My Mother's Books
We’ve emptied my mother’s bookshelves twice in the past year. The first time was to pack up the books that would go with her as she moved to a smaller space. Even with dimming eyesight her books were essential. The rest were being donated, given away; a very few, tossed. Some made their way to my already groaning bookcases.
The second time was to put into storage those that made the first cut as she struggles to recover from a stroke. We know there will be one more time but that can wait.
This was not just a case of sorting and boxing. At least not for me. Going through my mother’s books was like reading a journal of her life. What was scattered throughout the pages was just as, if not more, interesting than what was on the pages. It was like an archeological dig.
They were artifacts.
It was much more than prettily decorated bookmarks with a ribbon and an inspiring quote. There were envelopes with blurred postmarks and barely remembered return addresses, the original letter long gone. Postcards from relatives also long gone marked spots that had held interest. There were newspaper clippings with store ads on the other side - a lesson in economics. There were random strips of paper, mimeographed meeting notes, church bulletins, holy cards, holiday gift tags and the cards that peeped out of the arrangements that had been delivered from the local florist. I kept the small tatted cross, probably from Aunt Annie.
All of these things and more were sprinkled among books on art, psychology, philosophy and religion. There was Wayne Dyer’s first book, Your Erroneous Zones. “It changed my life”, she told me. There were more books on self-improvement, diet, health. Old books that had been read to tatters and were wrapped in contact paper that I remember from my childhood, the pages discolored, the spines seriously impaired. Our irony soaked favorites were the myriad books on de-cluttering. There was the random novel, but only a few. Reading was a serious pastime; learning and personal growth serious pursuits. Our mother’s is a life lived with interest
Her cook books were my favorites. Since I was very young I claimed the oldest one as mine. The one that was falling apart even then and is now covered in faux wood contact paper. That would be my inheritance. It wasn’t for the content, although it was fascinating to see how a household was run in the 40’s, how to deal with wartime shortages and what constituted a serving back then. It was for the view into a busy, inquiring mind during busy, challenging times as she raised six children while watching her pennies. It was seeing articles throughout the years on ways to lose weight (when she was feeling heavy). It was the changing views on how to stay healthy and fit. It was cupcakes and setting a pretty table. I didn’t know there could be that many ways to make a cheesecake as clippings moved from low-fat to diabetic friendly. Her wish list of things to try exceeded the hours in a lifetime. Tucked into the bulging book were Woman’s Day articles, decade’s old, and yellowed clippings from the home section of now defunct newspapers. There are receipts and menus and shopping lists and memories of many meals over many years.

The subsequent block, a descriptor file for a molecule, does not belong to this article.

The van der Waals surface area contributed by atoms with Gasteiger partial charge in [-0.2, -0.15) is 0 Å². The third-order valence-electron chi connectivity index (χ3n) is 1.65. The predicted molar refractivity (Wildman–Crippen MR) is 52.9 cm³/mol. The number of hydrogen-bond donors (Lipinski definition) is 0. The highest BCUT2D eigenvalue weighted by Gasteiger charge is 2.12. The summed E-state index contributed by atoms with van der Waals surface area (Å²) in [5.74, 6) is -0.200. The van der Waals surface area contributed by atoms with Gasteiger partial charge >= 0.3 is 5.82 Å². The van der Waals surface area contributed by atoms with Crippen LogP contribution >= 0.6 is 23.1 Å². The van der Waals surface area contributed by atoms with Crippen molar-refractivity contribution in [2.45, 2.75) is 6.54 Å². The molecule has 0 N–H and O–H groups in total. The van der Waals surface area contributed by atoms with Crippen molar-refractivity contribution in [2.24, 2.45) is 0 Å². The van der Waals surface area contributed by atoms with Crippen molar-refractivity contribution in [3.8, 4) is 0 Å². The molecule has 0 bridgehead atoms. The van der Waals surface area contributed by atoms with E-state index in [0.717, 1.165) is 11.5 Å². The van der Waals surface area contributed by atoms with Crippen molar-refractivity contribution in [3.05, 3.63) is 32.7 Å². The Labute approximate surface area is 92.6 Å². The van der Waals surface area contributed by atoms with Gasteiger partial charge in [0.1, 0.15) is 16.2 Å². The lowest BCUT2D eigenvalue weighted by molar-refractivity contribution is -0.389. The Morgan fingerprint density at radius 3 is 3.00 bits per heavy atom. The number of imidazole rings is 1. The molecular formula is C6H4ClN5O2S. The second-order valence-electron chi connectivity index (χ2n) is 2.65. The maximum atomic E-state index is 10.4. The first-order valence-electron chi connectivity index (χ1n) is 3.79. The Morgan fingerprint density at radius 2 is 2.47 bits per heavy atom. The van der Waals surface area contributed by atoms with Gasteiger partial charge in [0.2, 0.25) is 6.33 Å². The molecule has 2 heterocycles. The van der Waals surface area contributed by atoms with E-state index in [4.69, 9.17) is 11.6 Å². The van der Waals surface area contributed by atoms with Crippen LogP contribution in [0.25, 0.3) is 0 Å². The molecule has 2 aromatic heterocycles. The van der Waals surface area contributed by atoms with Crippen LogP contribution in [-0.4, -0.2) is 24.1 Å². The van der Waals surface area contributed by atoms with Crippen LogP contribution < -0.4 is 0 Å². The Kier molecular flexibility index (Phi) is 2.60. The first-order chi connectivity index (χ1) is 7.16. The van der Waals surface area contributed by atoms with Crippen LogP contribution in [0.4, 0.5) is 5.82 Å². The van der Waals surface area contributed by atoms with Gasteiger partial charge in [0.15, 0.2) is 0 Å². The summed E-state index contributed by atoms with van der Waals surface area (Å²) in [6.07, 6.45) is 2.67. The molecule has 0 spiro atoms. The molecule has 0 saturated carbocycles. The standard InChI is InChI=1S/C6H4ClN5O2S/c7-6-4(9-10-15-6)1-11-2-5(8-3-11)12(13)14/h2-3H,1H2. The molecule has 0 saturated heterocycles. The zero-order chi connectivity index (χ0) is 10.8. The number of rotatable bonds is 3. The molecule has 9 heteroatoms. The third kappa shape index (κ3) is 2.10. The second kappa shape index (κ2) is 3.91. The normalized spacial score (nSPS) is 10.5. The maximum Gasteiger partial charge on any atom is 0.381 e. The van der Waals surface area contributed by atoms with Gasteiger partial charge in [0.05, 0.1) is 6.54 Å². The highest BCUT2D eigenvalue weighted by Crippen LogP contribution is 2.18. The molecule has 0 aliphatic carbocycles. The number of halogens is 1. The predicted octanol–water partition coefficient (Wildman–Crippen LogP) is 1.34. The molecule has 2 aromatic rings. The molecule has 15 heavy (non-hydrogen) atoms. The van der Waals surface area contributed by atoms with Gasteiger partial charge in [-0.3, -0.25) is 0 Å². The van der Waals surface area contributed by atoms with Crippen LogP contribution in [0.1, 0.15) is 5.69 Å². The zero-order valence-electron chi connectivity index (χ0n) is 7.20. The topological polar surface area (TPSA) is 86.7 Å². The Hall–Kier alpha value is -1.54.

On the last blank page of the cookbook there is a crumb cake recipe. It’s in her handwriting, as familiar to me as the feel of my fingers on this keyboard. Such a personal artifact, the script distinct in its sweep and swirl, her penmanship beautiful and unchanging over the years. Until now. When her right hand no longer accepts commands from her brain.
All these artifacts, like flies in amber, illuminate a story from another place and time. They give us a glimpse so we might know our mother a little better. What will we leave as artifacts? What story will it tell?
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Kathy Kane blogs about the creative process in the everyday, in writing and in the magical transition to the second half of life.
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